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All cultures have delicacies that the rest of the world may find bizarre. Like, what’s up with Kangaroo meat, musk sticks and vegemite? But even so, some do take the weird to the next level and are literally food-dare challenges for the uninitiated. When it comes to seafood, Korean cuisine definitely has dishes that are high on the weird-meter.
First, some context: Korea is a peninsula surrounded by sea except the north-side, so it’s no wonder that seafood is a major part of their cuisine. So common, in fact, that you can find many restaurants in Korea with a whole aquarium of live fishes and seafood, waiting to be picked and cooked. Less known, however, is the Korean love for raw seafood—as passionate as the Japanese with an entire category, called Hoe. Gimbap is Korean sushi, and their sashimi (called Hweh) is served with spicy-sweet Gochujang fermented soybean paste, or Doenjang non-spicy soybean paste.
That’s just the ‘basic’ Korean seafood, now let’s get to the weird.
Known as Gejang, raw baby-crabs are so popular, there’s a street in Sinsa-dong, Seoul entirely dedicated to serving it. The crabs are small with soft-shells, chopped and marinated with salty Ganjang soy sauce or spicy Yangnyeom sauce. Eating them is just like how you’d do regularly on cooked crabs, except these get a bit twitchy about it. According to connoisseurs, the rawness actually gives a fresher flavour and bouncy texture that a cooked crab wouldn’t have.
Yup, you read that right. Octopi tentacles are chopped and seasoned with sesame oil and soy sauce, served raw in a dish called Sannakji. The oil keeps the powerful suckers from holding on to the diner’s throat, but chewing thoroughly is a must to avoid choking. Even crazier, is ‘Sebalnakji’ – eating baby octopus whole.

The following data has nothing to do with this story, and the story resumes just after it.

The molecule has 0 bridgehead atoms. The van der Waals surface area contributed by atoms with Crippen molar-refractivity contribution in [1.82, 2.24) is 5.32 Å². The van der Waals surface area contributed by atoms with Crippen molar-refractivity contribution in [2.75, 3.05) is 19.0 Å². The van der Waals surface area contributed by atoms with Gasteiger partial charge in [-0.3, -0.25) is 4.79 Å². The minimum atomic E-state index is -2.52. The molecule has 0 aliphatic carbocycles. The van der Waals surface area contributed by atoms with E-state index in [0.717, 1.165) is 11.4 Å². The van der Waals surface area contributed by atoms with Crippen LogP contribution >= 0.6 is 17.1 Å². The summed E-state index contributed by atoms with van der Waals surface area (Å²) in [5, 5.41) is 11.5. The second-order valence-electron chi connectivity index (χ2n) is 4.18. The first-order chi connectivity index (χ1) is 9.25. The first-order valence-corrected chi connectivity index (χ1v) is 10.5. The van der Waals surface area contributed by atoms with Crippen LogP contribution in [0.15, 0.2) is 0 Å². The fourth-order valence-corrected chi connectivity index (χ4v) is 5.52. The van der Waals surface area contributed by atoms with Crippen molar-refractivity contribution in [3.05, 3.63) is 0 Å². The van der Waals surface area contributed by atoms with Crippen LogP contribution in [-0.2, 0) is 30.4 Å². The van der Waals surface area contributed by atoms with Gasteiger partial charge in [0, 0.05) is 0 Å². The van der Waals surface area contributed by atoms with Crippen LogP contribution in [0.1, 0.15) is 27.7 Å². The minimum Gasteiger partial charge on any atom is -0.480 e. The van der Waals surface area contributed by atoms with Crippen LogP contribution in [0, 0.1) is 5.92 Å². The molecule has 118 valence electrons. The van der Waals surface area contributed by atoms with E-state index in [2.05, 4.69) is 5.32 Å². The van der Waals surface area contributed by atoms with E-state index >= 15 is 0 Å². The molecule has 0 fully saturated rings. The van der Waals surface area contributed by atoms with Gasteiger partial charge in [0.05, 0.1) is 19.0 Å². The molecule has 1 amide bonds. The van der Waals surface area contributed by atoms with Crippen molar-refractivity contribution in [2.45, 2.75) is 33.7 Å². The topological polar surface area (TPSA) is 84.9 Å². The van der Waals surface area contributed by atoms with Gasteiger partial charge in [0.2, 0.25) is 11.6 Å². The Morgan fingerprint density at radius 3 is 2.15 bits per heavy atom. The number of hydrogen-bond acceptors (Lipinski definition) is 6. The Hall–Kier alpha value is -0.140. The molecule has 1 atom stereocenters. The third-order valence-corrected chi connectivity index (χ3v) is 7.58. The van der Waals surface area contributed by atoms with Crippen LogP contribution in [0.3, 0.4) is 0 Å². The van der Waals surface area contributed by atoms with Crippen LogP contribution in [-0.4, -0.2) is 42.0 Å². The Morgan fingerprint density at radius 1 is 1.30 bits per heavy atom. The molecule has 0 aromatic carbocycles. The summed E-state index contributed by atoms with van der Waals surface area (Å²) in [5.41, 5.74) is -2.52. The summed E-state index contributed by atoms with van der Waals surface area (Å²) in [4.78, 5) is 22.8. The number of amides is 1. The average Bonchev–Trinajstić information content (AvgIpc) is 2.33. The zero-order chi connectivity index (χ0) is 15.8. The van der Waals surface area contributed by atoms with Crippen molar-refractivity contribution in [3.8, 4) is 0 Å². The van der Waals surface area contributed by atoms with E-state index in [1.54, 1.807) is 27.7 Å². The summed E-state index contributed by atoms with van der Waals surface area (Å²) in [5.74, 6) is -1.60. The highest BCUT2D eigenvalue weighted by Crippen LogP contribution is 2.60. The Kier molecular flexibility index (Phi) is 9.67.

Skate is a stingray-like fish commonly sold in cutlets and is great for barbecue. But Koreans enjoy it as fermented raw fillets called in Hongeo-hoe. Served with Kimchi, boiled pork slices and Makgeolli rice wine, it’s not the look of the dish that will turn you away, but the smell. Skate naturally contains uric acid, and the fermentation breaks it down to edible ammonia – which stinks like pee. The Kimchi and rice wine can minimize the stench. If you can hold your gag-reflex, it’s said to taste like sashimi.
Gaebul or spoon worms are believed to have aphrodisiac properties in Korea, because of their phallic-like shapes. They’re actually marine animal similar to sea-cucumber. Cut into bite-size pieces and served raw, they’ll keep squirming on the plate until eaten. Apparently, they have a fresh, natural briny flavour.
The Korean Bokjili blowfish soup is the rival to Japanese Fugu pufferfish. Both extremely poisonous. But while the Fugu is a luxury dish only prepared by certified chefs, the Bokjili is much more common, and not served raw. The toxic liquids are carefully drained and the blowfish are cleaned, cut, and cooked in a hot soup with red pepper and herbs. But rumour has it that people do request for some blowfish poison to remain in the soup – apparently, it gives a ‘high’ of sorts. Nonetheless, Bokjili is generally safer than Fugu. The blowfish meat is said to be tender and fluffy like cotton candy.
Mudfish is a semi-amphibious fish that lives primarily in muddy shorelines. It’s surprisingly wholesome, packed with calcium, proteins and vitamins, as well as unsaturated fats that can help reduce cholesterol and high blood pressure. In Southern Korea, mudfish is enjoyed in a traditional soup called Chueo-tang. The mudfish is crushed and grounded whole with the bones, and simmered with leeks, spring onions, soybean paste and spicy pepper paste. The result is a warm umami broth with a yellowy tinge.